Start with this  recipe as a guide, then customize, customize, customize. Use whatever meat you have on hand, with bacon, sausage and ham being perennial breakfast favorites (and seem to make most people swoon).  The Breakfast Biscuit pictured above has no meat, only onions, peppers, and tomatoes. I’ve made the Breakfast Biscuits exactly like the ones below,as well as sausage and olive breakfast biscuits,  Honey Baked Ham breakfast biscuits, and the veggie biscuits above.  I want to incorporate asparagus and mushrooms in the next ones. Note, most veggies will need to be precooked (leftover from dinner?), but the tomatoes can be fresh picked.  Now, I am not endorsing this, but one of my friends told me she made these with refrigerated biscuit dough and they worked out very well…

This recipe makes 6 breakfast biscuits, and they are big. If you have a chance to get medium eggs, do so, I found the large eggs were just a tad too large, some of the whites spilled out of the biscuits, but no biggie.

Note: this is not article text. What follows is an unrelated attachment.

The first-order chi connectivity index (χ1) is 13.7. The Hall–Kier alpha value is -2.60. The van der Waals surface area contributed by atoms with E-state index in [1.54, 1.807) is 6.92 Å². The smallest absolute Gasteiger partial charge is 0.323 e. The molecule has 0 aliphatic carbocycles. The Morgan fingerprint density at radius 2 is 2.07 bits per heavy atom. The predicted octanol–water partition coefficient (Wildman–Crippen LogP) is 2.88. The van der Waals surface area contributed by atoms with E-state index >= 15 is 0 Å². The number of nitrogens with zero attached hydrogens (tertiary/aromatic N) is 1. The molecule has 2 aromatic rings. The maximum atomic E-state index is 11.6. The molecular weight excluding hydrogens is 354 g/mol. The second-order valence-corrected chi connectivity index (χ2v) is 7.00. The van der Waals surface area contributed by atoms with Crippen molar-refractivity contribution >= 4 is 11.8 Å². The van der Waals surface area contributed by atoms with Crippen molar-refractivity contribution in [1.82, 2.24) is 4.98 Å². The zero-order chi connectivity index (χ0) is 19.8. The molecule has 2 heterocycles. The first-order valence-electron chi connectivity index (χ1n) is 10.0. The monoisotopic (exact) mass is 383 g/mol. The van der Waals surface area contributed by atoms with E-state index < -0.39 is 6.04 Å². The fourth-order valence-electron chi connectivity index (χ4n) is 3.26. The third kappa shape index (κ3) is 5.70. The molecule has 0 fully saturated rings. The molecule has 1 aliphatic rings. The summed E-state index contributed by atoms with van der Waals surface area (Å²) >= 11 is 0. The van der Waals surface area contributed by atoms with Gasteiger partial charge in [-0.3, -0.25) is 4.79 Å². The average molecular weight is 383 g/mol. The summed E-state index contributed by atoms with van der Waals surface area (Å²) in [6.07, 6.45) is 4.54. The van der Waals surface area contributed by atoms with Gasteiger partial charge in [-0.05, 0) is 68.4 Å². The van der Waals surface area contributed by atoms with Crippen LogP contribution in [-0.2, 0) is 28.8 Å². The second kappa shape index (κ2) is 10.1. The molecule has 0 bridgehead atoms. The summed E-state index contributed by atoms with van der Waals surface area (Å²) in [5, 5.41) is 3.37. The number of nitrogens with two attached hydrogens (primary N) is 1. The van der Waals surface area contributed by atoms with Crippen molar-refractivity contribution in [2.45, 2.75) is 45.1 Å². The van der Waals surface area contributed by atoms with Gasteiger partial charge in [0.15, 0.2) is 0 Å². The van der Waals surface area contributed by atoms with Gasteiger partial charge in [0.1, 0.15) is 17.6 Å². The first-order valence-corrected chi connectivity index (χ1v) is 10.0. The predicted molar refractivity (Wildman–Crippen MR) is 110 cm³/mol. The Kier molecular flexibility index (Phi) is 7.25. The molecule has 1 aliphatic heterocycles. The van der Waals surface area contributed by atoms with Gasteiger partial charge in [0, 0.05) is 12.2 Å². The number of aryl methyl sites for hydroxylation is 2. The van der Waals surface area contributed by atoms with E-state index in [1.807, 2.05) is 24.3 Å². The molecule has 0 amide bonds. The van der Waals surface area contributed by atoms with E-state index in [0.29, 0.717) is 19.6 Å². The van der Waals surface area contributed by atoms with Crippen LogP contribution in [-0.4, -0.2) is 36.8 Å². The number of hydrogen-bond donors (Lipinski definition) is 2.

Breakfast Biscuits

For the topping:

3 bell peppers, cut into thin strips (or substitute any cooked veggie, or none at all)
1 onion, thinly sliced
1 – 2 tablespoons butter
1 cup finely diced cooked ham (or sausage, or bacon…salmon?)

For the biscuit dough:

2 cups flour
2 teaspoons baking powder
1 teaspoon salt
1 stick cold butter, cut into bits (I grate frozen, or very cold, butter into the flour)
1/2 cup plus 2 tablespoons milk
2 cups grated Münster, Monterey Jack, or Cheddar/Jack mix or Mozzarella mix (or whatever you have on hand, use it all up!)
6 eggs (medium or small work best)

In a large skillet cook the bell peppers (or other veggie) and the onion in the butter over medium heat, stirring, until the vegetables are softened, stir in the ham, and remove the skillet from the heat. (This can be made 1 day in ahead, if needed.)

Preheat oven to 425 degrees.

Make the biscuit dough: